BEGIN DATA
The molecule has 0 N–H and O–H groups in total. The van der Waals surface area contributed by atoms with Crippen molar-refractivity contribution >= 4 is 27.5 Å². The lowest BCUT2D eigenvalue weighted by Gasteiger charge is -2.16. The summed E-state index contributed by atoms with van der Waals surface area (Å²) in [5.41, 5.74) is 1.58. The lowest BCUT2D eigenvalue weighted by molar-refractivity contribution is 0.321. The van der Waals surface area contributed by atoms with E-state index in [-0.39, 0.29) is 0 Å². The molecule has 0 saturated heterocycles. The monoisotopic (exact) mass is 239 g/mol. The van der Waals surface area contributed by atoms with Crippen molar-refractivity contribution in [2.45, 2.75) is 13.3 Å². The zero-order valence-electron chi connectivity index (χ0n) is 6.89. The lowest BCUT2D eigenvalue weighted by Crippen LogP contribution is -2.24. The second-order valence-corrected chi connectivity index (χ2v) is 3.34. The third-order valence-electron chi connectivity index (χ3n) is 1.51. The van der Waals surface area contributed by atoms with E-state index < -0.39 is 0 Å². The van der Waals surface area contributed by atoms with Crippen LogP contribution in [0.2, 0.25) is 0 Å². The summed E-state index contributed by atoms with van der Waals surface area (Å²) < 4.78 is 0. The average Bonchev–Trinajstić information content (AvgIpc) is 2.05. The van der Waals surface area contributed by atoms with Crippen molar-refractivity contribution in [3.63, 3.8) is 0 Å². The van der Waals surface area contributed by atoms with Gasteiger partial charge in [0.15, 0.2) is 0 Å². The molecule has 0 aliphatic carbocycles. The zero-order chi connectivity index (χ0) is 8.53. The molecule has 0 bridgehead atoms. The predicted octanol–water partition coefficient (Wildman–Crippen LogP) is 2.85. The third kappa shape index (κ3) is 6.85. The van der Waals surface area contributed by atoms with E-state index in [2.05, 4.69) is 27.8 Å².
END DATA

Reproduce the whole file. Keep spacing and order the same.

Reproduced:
The molecule has 0 N–H and O–H groups in total. The van der Waals surface area contributed by atoms with Crippen molar-refractivity contribution >= 4 is 27.5 Å². The lowest BCUT2D eigenvalue weighted by Gasteiger charge is -2.16. The summed E-state index contributed by atoms with van der Waals surface area (Å²) in [5.41, 5.74) is 1.58. The lowest BCUT2D eigenvalue weighted by molar-refractivity contribution is 0.321. The van der Waals surface area contributed by atoms with E-state index in [-0.39, 0.29) is 0 Å². The molecule has 0 saturated heterocycles. The monoisotopic (exact) mass is 239 g/mol. The van der Waals surface area contributed by atoms with Crippen molar-refractivity contribution in [2.45, 2.75) is 13.3 Å². The zero-order valence-electron chi connectivity index (χ0n) is 6.89. The lowest BCUT2D eigenvalue weighted by Crippen LogP contribution is -2.24. The second-order valence-corrected chi connectivity index (χ2v) is 3.34. The third-order valence-electron chi connectivity index (χ3n) is 1.51. The van der Waals surface area contributed by atoms with E-state index < -0.39 is 0 Å². The van der Waals surface area contributed by atoms with Crippen LogP contribution in [0.2, 0.25) is 0 Å². The summed E-state index contributed by atoms with van der Waals surface area (Å²) < 4.78 is 0. The average Bonchev–Trinajstić information content (AvgIpc) is 2.05. The van der Waals surface area contributed by atoms with Crippen molar-refractivity contribution in [3.63, 3.8) is 0 Å². The van der Waals surface area contributed by atoms with Gasteiger partial charge in [0.15, 0.2) is 0 Å². The molecule has 0 aliphatic carbocycles. The zero-order chi connectivity index (χ0) is 8.53. The molecule has 0 bridgehead atoms. The predicted octanol–water partition coefficient (Wildman–Crippen LogP) is 2.85. The third kappa shape index (κ3) is 6.85. The van der Waals surface area contributed by atoms with E-state index in [2.05, 4.69) is 27.8 Å².